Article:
Douching is a common practice, but do gynecologists recommend it?
Vaginal douching is washing the vagina with water or other fluids. Prepackaged douches often contain vinegar, baking soda, iodine as well as fragrances. Most women are familiar with the prepackaged kits available over-the-counter. These kits contain a small bottle of solution with a nozzle or tube that is used to place the liquid in the vagina.
Between 20 to 40 percent of American women aged 15 to 44 douche on a regular basis and approximately half of them douche weekly. Women douche for a variety of reasons including cleaning the vagina routinely or after menstrual periods, reducing vaginal odor and preventing pregnancy or sexually transmitted diseases (STDs), although douching has not been shown to be effective or necessary.
Not only is douching ineffective, it can actually lead to health problems. Douching can disrupt the balance of the normal bacteria that reside in the vagina and reduce the natural acidic environment of a healthy vagina, allowing harmful bacteria to grow.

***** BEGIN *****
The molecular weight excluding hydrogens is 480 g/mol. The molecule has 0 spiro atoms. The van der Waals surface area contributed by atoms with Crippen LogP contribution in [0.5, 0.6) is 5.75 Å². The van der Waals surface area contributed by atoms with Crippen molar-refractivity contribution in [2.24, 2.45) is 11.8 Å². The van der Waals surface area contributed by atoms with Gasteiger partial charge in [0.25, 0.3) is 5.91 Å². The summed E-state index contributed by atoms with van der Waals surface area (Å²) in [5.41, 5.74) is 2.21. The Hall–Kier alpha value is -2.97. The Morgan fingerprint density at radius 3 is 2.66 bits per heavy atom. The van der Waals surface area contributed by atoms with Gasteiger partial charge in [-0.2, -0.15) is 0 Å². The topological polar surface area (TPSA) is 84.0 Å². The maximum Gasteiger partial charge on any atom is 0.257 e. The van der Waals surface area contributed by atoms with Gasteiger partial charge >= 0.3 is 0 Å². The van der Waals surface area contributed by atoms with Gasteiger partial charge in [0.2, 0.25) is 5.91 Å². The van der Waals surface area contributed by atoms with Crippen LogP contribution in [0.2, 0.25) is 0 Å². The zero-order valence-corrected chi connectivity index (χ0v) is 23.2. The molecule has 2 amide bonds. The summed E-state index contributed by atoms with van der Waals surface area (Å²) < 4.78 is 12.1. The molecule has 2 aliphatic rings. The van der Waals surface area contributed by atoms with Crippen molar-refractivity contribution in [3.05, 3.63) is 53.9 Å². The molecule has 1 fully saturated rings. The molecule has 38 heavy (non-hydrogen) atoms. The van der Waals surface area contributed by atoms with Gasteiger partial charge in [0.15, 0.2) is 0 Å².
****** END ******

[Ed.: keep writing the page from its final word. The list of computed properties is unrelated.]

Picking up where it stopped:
Gynecologists recommend against douching because it can lead to vaginal irritation, vaginal infection, vaginal dryness, pelvic inflammatory disease (PID), and increased risk of STDs. Untreated, these conditions can lead to difficulty conceiving and higher chances for ectopic pregnancy.
If you notice a strong vaginal odor, contact your OBGYN, since it could be a sign of a vaginal or urinary tract infection. Other signs of infection or sexually transmitted diseases include thick yellow, green or white vaginal discharge; painful urination; burning; vaginal redness and painful intercourse.
The vagina is designed to clean itself naturally without douching. The vagina produces mucus, which works to clean away vaginal discharge, menstrual blood and semen from inside the vagina. Introducing solutions and chemicals into the vagina is not advised. Washing regularly with soap and water is sufficient for external hygiene.